“The Gen. Walker statue will be moved from Yongsan to Camp Humphreys in Pyeongtaek,” the Eighth Army said in a release, noting that this event will mark the beginning of the Eighth Army’s relocation.  [Korea Times]

You can read much more at the link.

Trump Wants ROK Government to Pay Cost for Deployment of THAAD to Korea

I think who ever the next ROK president is will find it politically very difficult to pay for the THAAD deployment like President Trump is now requesting.  I think this may just be something President Trump is doing as a bargaining chip for future US-ROK Free Trade Agreement renegotiations which is something else he has been wanting.  I guess we will see what happens:

In the top left photo, elements of a U.S. Terminal High Altitude Area Defense (THAAD) battery are being installed on a former golf course in Seongju, North Gyeongsang Province, Friday. In the bottom left photo, members of the Korean Federation of Environmental Movements stage a protest against the deployment of the anti-missile system at Gwanghwamun Square in central Seoul, Friday. In the right photo, U.S. President Donald Trump speaks at the Department of the Interior in Washington, Wednesday. Trump said in an interview with Reuters Thursday that Seoul should pay the cost for the battery which is around $1 billion. / AP-Yonhap

U.S. President Donald Trump has abruptly demanded that Seoul pay $1 billion for the deployment of a Terminal High Altitude Area Defense (THAAD) battery here, stoking negative public sentiment against the anti-missile system.

In response to the unexpected, deal-breaking remark, the Ministry of National Defense said Friday that Washington should pay any costs in accordance with the two countries’ Status of Forces Agreement (SOFA) that governs the treatment of U.S. forces stationed here.

Trump’s comments were squarely against the allies’ previous agreement, reached based on SOFA, which calls for South Korea to provide the U.S. Forces Korea (USFK) with the site for the anti-missile shield and other infrastructure, and for the U.S. to bear the cost of deployment and operation.

The government provided the USFK with land in Seongju County, North Gyeongsang Province, previously owned by Lotte Group, April 20.

Trump’s surprise remarks are adding fuel to the ongoing controversy over the deployment of the THAAD battery, giving objectors another reason to oppose it, along with fierce protests from local residents over the system’s possible environmental risks.

During an interview with Reuters, Thursday, President Trump said the THAAD system was to protect South Korean people, questioning why the U.S. should pay for that.

“On the THAAD system, it’s about a billion dollars. I said, ‘Why are we paying? Why are we paying a billion dollars? We’re protecting,'” he said. “So, I informed South Korea it would be appropriate if they paid.”

Stressing that the battery is “phenomenal” and “the most incredible” equipment to shoot down enemy missiles, he continued: “We’re going to protect them. But they should pay for that, and they understand that.”  [Korea Times]

Here is the ROK political reaction to President Trump’s demand:

Presidential front-runner Moon has been opposing the deployment of the U.S.-led antimissile defense system in Korea.

“The deployment and management of the Thaad system must be paid for by the U.S. government, as agreed upon initially between the two governments,” said People’s Party Rep. Son Kum-ju, chief spokesman of the presidential campaign of Ahn Cheol-soo. “But if there were disagreements on the bilateral agreement to deploy the defense system, the agreement must be tabled for approval at the National Assembly.”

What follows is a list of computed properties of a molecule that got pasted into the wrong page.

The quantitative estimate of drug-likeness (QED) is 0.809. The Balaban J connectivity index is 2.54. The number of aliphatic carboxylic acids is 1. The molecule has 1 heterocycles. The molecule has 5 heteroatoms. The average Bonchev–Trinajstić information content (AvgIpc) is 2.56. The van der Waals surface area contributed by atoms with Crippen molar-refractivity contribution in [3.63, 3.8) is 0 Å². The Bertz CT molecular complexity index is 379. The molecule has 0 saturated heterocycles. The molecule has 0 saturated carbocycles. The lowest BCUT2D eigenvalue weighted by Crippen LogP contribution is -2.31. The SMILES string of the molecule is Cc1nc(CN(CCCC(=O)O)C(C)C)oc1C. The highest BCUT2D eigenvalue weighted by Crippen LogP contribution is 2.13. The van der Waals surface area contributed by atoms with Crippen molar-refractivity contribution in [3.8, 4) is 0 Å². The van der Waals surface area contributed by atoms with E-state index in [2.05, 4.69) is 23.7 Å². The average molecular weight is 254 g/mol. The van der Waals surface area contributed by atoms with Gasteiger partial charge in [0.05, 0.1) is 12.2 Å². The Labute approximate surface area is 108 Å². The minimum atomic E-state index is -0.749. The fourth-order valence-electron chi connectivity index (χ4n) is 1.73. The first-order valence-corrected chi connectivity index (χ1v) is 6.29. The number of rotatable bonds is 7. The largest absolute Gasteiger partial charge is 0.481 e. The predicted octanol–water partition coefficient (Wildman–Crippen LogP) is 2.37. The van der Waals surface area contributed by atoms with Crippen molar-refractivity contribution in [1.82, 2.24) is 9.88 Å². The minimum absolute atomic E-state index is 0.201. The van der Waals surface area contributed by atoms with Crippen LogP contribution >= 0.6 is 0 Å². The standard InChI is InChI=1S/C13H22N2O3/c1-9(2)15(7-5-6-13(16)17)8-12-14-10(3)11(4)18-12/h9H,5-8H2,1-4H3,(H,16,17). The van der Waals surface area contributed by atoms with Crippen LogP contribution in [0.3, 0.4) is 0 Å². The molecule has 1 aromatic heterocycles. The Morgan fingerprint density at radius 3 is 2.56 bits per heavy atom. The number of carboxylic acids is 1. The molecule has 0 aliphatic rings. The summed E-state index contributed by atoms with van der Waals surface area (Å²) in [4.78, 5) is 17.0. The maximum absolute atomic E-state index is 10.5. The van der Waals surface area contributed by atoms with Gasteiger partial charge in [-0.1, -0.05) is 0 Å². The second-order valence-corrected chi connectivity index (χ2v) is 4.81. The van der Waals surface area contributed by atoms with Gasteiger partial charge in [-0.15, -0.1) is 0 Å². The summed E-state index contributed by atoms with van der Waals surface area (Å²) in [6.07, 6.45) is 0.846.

The Park Geun-hye administration last July said the deployment requires no approval by the National Assembly, but liberal opposition parties that are against the placement said the matter should be deliberated and ratified by the lawmakers.

“The People’s Party also opposes renegotiating the Korea-U.S. FTA. It is only right that two countries stick to agreements they have reached together,” Son added.

Some lawmakers went so far as to request the cancellation of the agreement over Thaad.

“We would rather the U.S. government take back the Thaad battery if it’s going to make the South Korean government pay for it,” said Rep. Sim Sang-jeung of the Justice Party, also a candidate for the presidential election, in a campaign speech on Friday at Hongik University Station in western Seoul. “The South Korean people have not asked for Thaad.”  [Joong Ang Ilbo]

It will be interesting to see how this turns out.

PACOM Commander Takes Blame for Not Informing Media of Aircraft Carrier Movements

What really bothers me about this whole USS Carl Vinson story is why should the US Navy report to the media where their ships are at?:

The U.S. military’s top Pacific chief was in the hot seat Wednesday at a House hearing and took the blame for apparent miscommunication over the USS Carl Vinson carrier’s movements amid the rising tensions with North Korea.

Earlier this month, President Donald Trump said in an interview the military was sending “an armada” to the Korean Peninsula and reports at the time indicated the carrier strike group was led by the Vinson. But as tensions mounted with North Korea over the nuclear and ballistic-missile threat, it was learned last week from a New York Times story the Vinson was actually headed in another direction and not toward Korean waters.

“With regard to the Carl Vinson, that’s my fault on the confusion and I’ll take the hit for it,” Navy Adm. Harry Harris, the four-star commander of U.S. Pacific Command, testified at a hearing of the House Committee on Armed Services.

Harris explained that he made the decision to pull the aircraft carrier out of Singapore and cancel a port visit to Australia. He also ordered the carrier to proceed north. However, he said, he failed to communicate that adequately to the press. “So that is all on me.”  [CNBC]

You can read more at the link.